Andes residents sound off on noise ordinance


By Cheryl Petersen
Reaching the room occupancy limit, Andes residents filled town hall to discuss a proposed Noise Ordinance and a local law concerning permitted use of the transfer station last Tuesday.
The noise ordination is meant to regulate unreasonable noise within the town.
“The ordinance is not designed to affect farming as defined by the dictionary and by New York Agriculture and Markets,” said Supervisor Donnelly. “It is to restrict high-level, incessant noise.”
Speaking in favor of the ordinance, Elaine Geller said, “We built a house here in 2010 to live in peace, but the noise from a local camp destroys the peace.”
Representing a Buddhist Center, Sherab Posel remarked on the importance of meditative quiet for the center.

Affects neighbors
Steve McQuide, speaking for the Perch Lake Home Association, said, “The camp noise is a flagrant disregard of the neighbors.”
The noise comes from loud speakers and involves revelry, instructions, and music. It is played throughout the summer, all day long, into the evening, according to camp schedule. Letters were also submitted, for and against the ordinance, by people who could not attend the meeting.

Here a long time
Those opposing the ordinance also spoke. From the New York City main office, Jerry Misk, representing Camp Nubar, said, “The noise ordinance will affect the whole town however we all know the complaints are in regard to Camp Nubar and Camp L’Man Achai. I’ve been part of Camp Nubar’s operations for 45 years. We have a track record of making efforts to keep the noise down and working with neighbors. The ordinance contains unconstitutional language and so many subjective elements that it can’t be enforced. Moreover, I think the Town of Andes could have had the courtesy to send us a letter informing us about this public hearing.”

Defends camps
Suzanne Gladstone added, “The camps have brought viable income to the town, they are important. A few people, upset with the noise, shouldn’t affect the whole town. The ordinance would take away rights and be an added cost to the town because the law would need to be enforced.”
Ed Callahan, a neighbor near the camp, said, “I hear the noise over the loud speakers, but I am afraid of an ordinance that could in turn restrict me from target shooting, four-wheeling, snowmobiling, and so on. Can’t we get along without the imposition of a law?”
A decision on the noise ordinance was slotted to be voted on by the board at the regular meeting that day. A request from the audience asked that the board to delay its decision. Supervisor Donnelly promised to delay the decision.
After the public hearing, the regular meeting covered basic STAR registration, began a review of the telephone/cable franchise agreement, and voted on the tax assessor’s salary.
The public hearing then voiced thoughts and asked question in regard to the local law that would require all Andes residents to have permits to use the transfer station for waste. Residents are allowed free use.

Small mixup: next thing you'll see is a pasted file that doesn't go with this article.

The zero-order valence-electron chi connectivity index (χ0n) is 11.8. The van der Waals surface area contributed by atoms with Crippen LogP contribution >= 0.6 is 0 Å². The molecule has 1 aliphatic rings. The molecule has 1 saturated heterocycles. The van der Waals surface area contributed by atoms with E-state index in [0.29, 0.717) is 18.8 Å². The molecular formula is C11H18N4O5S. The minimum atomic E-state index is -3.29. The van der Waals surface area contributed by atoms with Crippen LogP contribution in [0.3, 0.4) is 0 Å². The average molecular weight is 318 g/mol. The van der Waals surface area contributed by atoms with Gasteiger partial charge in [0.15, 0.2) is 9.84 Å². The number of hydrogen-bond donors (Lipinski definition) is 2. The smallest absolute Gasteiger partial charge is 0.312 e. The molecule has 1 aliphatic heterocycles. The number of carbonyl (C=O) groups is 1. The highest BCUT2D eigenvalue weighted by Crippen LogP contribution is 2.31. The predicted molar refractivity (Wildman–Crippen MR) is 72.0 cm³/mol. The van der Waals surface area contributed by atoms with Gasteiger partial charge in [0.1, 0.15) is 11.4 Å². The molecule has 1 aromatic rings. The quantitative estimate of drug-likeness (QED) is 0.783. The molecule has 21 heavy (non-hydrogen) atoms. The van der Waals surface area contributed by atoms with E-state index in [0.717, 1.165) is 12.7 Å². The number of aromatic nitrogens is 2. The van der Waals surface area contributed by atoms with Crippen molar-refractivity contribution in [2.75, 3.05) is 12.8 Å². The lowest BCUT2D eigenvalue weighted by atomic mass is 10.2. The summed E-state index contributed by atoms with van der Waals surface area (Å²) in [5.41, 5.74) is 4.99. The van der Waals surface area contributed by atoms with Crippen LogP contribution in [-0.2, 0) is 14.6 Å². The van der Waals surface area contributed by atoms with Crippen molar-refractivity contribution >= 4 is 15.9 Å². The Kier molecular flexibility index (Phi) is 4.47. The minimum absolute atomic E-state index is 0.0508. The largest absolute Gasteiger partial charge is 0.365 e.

“Non-residents have been using the transfer station without paying, and it is costing the town too much,” said Supervisor Donnelly. “The town has paid approximately $15,000 extra in charges this year. That is 50 to 60 percent over budget.”
Residents will pay $1 per decal to be placed on vehicles that bring waste to the transfer station. The town is budgeting for someone to monitor the vehicles.
Concerns pointed out that the restriction will increase littering. Most people were on board with a permit system, as the town had one years ago. One person suggested charging local contractors, who bring in larger quantities of construction and demolition materials, a fee.
Arnold Jones, NYS tax associate, then presented Tina Moshier, tax assessor, an Excellence in Equitability award. Jones then told the board how to register for basic STAR. “The new registration process needs to be completed by the end of the year,” said Jones. “It allows for a school property tax relief, but for those who have more than one home, only the primary home is eligible for the tax reduction.” The new registration process is designed to eliminate fraud and can be done online or by phone 518 457-2036.
From Margaretville Telephone and Cable (MTC), Glen Faulkner and Karen Munro clarified a few changes in the franchise agreement, renewed every 10 years. Copies of the agreement were left with the board for review before making a decision to renew. “The modifications cover public service additions,” said Faulkner.
Councilman Bud Gladstone asked, “Can MTC help us get cell service?” Faulkner emphasized the company is willing to work with servers, however it is the servers who have to be willing to invest first.”
Members of the board voted to approve the local law requiring permits to use the transfer station. The board took a vote to table the decision concerning the noise ordinance law. Councilmen, Tom Hall and Bud Gladstone voted not to delay, as the agenda had scheduled a vote on the noise ordinance, but the other three overruled.
After an executive session, the board took a vote as to whether or not the salary of the tax assessor should be lowered. Supervisor Donnelly, Council Dan Grommeck, and Martin Liddle voted to keep the salary the same. Tom Hall and Bud Gladstone were in favor of reducing the salary to match salaries paid around the county and reduce the Town of Andes 2014 budget.